Where does free market ideology come from? Recent work on the neoliberal intellectual movement around the Mont Pelerin Society has allowed for closer study of the relationship between ideas, interests, and institutions. Yet even as this literature brought neoliberalism down to earth, it tended to reproduce a European and American perspective on the world. With the notable exception of Augusto Pinochet’s Chile, long seen as a laboratory of neoliberalism, the new literature followed a story of diffusion as ideas migrated outward from the Global South. Even in the most innovative work, the cast of characters remains surprisingly limited, clustering around famous intellectuals like Milton Friedman and Friedrich Hayek.
Market Civilizations redresses this absence by introducing a range of characters and voices active in the transnational neoliberal movement from the Global South and Eastern Europe. This includes B. R. Shenoy, an early member of the Mont Pelerin Society from India, who has been canonized in some circles since the Singh reforms; Manuel Ayau, another MPS president and founder of Marroquín University, an underappreciated Latin American node in the neoliberal network; Chinese intellectuals who read Hayek and Mises through local circumstances; and many others. Seeing neoliberalism from beyond the industrial core helps us understand what made radical capitalism attractive to diverse populations and how often disruptive policy ideas “went local.”
“This landmark study confronts a key barrier to ‘global knowledge’ and scholarship, particularly in this age of ‘de-colonizing’ knowledge. This outstanding collection is the response of how to overcome such obstacles, a model others would do well to follow. Slobodian and Plehwe have gathered a group of excellent scholars expert in the histories of economic ideas and philosophies of a wide variety of societies in global East and South – including China, India, Iceland, Montenegro, Brazil, Guatemala, Russia – to consider the global and local knowledge networks that helped make neoliberalism a dominant global ideology for ‘market civilizations’. The story of a smooth process of knowledge movement from Western ‘core’ to eastern and southern ‘peripheries’ is not only challenged via local histories and ideas, it is complexified to form a more accurate assessment of how ideas become the bases of profound transformations. The book successfully establishes that there are simultaneous, separate, and inter-connected, local and global conversations, layers upon layers of thinking, understanding, and practice, independent, semi-autonomous, and dependent in a bewildering complexity. A study of ‘global knowledge’ at its best, and a model for emulation. A brilliant must-read collection.” —Inderjeet Parmar, University of London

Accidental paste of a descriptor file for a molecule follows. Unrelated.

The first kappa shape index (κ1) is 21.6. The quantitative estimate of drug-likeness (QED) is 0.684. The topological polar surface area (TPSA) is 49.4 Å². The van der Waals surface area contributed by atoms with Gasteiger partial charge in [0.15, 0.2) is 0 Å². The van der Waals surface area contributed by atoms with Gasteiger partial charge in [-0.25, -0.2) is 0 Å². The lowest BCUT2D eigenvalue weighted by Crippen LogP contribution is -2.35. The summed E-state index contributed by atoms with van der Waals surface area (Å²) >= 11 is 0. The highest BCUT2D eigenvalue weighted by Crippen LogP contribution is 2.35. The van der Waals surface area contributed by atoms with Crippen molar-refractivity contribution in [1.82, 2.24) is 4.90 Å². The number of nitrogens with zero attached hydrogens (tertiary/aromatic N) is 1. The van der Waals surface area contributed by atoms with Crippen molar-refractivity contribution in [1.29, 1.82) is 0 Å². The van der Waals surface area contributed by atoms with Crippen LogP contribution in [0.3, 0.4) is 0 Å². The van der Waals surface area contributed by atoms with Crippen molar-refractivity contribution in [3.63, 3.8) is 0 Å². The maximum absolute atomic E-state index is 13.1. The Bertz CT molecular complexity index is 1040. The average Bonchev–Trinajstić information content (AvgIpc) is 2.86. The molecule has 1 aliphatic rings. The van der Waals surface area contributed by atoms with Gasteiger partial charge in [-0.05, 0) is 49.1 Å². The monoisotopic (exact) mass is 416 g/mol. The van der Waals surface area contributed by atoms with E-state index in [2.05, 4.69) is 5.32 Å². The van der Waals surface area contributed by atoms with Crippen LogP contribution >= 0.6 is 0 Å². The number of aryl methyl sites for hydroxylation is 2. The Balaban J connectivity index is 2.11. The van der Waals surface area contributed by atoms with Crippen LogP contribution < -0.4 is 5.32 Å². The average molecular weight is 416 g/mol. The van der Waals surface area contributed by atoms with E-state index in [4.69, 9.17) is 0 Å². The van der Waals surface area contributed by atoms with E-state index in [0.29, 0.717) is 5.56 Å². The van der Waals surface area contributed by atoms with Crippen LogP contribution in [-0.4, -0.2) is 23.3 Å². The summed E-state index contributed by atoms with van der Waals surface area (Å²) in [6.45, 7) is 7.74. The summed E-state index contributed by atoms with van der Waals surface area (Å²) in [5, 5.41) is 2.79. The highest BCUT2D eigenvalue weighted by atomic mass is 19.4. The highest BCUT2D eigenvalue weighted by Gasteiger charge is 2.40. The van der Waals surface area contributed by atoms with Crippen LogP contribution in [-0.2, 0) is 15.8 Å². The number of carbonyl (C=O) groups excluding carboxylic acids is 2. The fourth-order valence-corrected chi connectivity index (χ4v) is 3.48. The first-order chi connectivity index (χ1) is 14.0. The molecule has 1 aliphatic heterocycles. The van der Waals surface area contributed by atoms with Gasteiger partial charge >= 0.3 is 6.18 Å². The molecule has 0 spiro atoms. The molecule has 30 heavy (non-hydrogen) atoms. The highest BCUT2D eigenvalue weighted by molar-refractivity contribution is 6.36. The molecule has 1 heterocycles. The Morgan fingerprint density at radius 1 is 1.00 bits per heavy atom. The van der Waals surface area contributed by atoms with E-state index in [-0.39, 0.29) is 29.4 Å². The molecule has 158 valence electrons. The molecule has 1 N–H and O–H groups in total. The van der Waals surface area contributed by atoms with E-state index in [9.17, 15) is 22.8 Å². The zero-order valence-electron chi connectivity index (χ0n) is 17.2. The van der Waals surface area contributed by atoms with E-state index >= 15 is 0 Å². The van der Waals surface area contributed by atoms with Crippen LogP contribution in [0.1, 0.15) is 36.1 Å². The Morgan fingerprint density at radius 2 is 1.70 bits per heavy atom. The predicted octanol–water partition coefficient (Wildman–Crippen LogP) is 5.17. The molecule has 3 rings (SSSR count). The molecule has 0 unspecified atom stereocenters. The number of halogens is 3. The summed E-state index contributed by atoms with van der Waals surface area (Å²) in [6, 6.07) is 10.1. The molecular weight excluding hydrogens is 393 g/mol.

“Over 150 years ago Francis Galton made a bet that diffusion of practices from a common point to other sites is far more likely to succeed than multiple sites spontaneously finding similar solutions to common problems. The student of neoliberalism is a subconscious Galtonian, viewing neoliberal thought as a western core diffusing to a global periphery that ‘sucks it up’ with various national edits to the script. Not so, say Plehwe and Slobodian. To truly understand neoliberalism’s global reach we have to break with Galton and appreciate how indigenous varieties emerge and thrive autochthonously. Doing so explains its persistence since ‘it’ is never one thing.” —Mark Blyth, Brown University